Envision is an organization that does many things for people with visual impairments. One such thing is a summer camp called Level Up. There are two separate camps, a middle school one for students going into sixth, seventh, or eighth grade, and a high school camp for older students. Often times, students who attend the high school camp also participate in the middle school camp as student mentors. This allows the students to get advice from and interact with other teens like them. This also benefits the high schoolers, by allowing them to have leadership experience. At Level Up, campers get a Windows computer and learn to use it efficiently with a magnifier or screen reader software. They learn about key commands and other shortcuts to help them navigate faster. The skills I’ve learned from Level Up camp have been very helpful in school. They’ve allowed me to work at the same pace as, or ahead of, my peers.
On one occasion, this year at camp, we were going bowling, and I had a very in-depth conversation with another camper and a sighted volunteer. My friend and I were both able to explain our vision condition and how it affected us, and we discussed the myths and misconceptions about visual impairments. I specifically talked about the many misconceptions about albinism and how it is portrayed in media.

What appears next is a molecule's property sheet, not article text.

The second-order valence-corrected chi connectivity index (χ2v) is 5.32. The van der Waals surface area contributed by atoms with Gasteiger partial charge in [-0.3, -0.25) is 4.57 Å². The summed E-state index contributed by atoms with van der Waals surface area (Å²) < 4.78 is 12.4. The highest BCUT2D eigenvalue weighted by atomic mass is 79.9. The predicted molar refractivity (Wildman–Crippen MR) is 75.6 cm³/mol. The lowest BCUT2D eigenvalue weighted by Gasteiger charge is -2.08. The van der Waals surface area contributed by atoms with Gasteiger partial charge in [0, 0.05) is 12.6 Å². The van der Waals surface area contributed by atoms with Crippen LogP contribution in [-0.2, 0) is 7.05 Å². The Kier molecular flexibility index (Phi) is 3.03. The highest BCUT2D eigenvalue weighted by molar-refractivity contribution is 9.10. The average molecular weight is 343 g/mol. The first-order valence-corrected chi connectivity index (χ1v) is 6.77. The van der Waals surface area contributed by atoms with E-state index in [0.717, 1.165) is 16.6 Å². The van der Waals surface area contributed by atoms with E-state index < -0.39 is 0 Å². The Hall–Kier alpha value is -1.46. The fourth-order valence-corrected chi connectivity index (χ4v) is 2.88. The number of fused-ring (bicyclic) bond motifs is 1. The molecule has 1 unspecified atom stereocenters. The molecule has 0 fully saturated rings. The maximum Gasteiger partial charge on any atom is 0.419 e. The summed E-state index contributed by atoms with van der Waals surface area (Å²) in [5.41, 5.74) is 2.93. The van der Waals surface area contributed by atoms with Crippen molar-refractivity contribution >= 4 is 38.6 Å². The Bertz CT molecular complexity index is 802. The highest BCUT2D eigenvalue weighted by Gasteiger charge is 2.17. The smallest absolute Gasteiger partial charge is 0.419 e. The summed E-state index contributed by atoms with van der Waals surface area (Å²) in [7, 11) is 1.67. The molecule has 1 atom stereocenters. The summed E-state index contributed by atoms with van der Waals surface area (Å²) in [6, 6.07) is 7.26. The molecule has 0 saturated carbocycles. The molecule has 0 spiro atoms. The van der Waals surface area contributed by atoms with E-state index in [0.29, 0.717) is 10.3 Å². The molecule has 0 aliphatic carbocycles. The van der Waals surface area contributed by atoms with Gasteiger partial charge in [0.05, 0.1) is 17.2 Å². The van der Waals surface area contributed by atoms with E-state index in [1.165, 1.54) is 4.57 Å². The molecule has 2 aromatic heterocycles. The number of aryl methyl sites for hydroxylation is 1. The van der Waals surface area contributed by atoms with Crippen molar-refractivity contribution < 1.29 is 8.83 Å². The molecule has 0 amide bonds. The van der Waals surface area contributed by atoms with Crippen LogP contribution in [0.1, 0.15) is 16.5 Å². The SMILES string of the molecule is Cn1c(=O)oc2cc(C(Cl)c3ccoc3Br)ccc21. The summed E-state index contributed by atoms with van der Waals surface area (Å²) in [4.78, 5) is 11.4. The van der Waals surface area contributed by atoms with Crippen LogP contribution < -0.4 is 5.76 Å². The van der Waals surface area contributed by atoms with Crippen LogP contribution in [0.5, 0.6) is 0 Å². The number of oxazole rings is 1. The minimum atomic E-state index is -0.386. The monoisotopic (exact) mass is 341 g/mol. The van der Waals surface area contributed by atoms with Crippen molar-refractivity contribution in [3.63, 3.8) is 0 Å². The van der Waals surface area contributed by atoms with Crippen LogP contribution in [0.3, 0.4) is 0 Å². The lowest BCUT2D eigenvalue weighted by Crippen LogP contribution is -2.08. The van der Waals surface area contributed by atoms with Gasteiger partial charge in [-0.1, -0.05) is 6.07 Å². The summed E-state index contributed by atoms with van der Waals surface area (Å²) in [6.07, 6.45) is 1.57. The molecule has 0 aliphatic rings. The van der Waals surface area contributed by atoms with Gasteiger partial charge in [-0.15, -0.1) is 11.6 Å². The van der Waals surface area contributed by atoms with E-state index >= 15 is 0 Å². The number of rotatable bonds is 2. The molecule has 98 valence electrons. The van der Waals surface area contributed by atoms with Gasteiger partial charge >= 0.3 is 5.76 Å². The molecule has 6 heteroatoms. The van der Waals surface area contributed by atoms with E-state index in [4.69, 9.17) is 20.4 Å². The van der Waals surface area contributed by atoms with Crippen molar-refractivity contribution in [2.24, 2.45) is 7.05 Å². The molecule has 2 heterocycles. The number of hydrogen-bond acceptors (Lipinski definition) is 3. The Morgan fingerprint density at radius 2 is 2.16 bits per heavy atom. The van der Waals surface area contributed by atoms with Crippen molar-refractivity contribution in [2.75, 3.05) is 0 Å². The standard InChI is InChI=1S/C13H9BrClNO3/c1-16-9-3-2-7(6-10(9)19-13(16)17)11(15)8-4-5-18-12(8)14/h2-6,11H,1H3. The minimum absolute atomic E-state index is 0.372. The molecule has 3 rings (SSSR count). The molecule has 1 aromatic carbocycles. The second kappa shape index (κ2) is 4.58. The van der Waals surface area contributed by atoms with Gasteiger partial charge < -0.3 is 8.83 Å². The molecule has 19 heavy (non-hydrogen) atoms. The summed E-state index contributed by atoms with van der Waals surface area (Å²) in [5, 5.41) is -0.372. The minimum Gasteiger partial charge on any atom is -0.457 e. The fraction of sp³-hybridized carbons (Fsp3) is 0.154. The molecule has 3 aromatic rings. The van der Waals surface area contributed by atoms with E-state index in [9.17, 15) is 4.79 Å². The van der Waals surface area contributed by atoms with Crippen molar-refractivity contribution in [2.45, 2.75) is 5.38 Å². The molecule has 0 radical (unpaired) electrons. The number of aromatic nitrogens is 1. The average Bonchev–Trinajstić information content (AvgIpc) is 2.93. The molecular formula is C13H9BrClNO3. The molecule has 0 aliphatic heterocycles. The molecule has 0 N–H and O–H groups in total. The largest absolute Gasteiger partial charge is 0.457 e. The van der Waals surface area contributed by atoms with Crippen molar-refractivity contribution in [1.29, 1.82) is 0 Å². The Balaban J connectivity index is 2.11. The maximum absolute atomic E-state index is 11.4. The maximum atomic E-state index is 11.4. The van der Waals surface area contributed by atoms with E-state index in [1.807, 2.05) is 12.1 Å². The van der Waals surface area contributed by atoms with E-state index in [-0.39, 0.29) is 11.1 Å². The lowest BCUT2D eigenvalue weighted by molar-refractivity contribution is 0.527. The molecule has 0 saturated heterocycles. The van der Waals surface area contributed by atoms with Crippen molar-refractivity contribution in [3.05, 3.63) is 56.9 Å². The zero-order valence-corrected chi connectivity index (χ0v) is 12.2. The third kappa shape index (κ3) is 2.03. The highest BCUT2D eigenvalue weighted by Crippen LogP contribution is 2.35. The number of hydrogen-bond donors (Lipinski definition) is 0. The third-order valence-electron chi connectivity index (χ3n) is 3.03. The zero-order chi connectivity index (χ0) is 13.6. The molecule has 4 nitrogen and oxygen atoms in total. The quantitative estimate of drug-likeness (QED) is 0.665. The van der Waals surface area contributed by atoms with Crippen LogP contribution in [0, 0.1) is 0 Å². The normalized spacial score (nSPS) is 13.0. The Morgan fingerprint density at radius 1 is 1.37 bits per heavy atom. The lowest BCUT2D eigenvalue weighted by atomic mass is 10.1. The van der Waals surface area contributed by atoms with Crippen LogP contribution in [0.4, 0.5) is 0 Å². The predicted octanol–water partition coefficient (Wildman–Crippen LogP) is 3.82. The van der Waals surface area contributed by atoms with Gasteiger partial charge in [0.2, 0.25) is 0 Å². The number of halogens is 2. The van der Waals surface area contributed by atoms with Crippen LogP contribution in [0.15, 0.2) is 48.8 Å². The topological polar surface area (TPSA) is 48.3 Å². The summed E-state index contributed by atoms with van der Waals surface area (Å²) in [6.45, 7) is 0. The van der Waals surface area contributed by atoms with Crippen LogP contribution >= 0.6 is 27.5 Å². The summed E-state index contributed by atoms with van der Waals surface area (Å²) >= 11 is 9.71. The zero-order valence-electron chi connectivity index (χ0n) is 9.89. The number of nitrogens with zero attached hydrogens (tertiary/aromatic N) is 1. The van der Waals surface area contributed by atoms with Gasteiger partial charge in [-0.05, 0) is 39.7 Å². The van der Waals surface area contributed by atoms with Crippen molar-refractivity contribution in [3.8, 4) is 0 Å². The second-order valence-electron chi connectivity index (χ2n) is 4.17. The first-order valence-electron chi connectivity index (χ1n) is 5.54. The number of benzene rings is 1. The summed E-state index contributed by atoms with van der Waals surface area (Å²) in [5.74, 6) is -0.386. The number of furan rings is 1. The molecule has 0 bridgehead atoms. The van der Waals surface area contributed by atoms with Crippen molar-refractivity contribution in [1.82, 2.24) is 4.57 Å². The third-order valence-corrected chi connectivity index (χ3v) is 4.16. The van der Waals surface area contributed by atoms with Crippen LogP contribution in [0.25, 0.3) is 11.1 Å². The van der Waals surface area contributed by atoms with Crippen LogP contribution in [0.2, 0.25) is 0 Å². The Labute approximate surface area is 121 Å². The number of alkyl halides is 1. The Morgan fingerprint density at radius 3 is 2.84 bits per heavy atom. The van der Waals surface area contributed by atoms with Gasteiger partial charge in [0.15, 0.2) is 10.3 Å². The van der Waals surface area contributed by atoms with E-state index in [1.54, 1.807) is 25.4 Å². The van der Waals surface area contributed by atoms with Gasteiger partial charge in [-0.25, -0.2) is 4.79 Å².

Level Up camp is a wonderful, engaging camp for blind and visually impaired students to interact with other students like them and learn to use the technology available to them. At the time of writing this, I have been attending for three years now. In my second year, I was asked to write and say a speech about what Level Up camp and Envision means to me. Here is what I wrote:
“If a fully-sighted person walked into the lounge and saw us playing games, laughing, talking, and just having a great time, they probably wouldn’t be able to tell that we are visually impaired and blind. They would later find out that we are, and they would most likely be surprised. What I am saying is that I believe Envision has had a bigger impact on people who can see, more than it has on us. People see us socializing and doing things that everyone can do, and their opinions on us change. What they thought they knew about visual impairments, and what they thought we could accomplish, is changed. We can accomplish so much more than society tells us we can and Envision really proves that. It allows people who are blind to connect with others with the same struggles and same disability as them. I am happy that I am a part of this wonderful camp. Thank you.”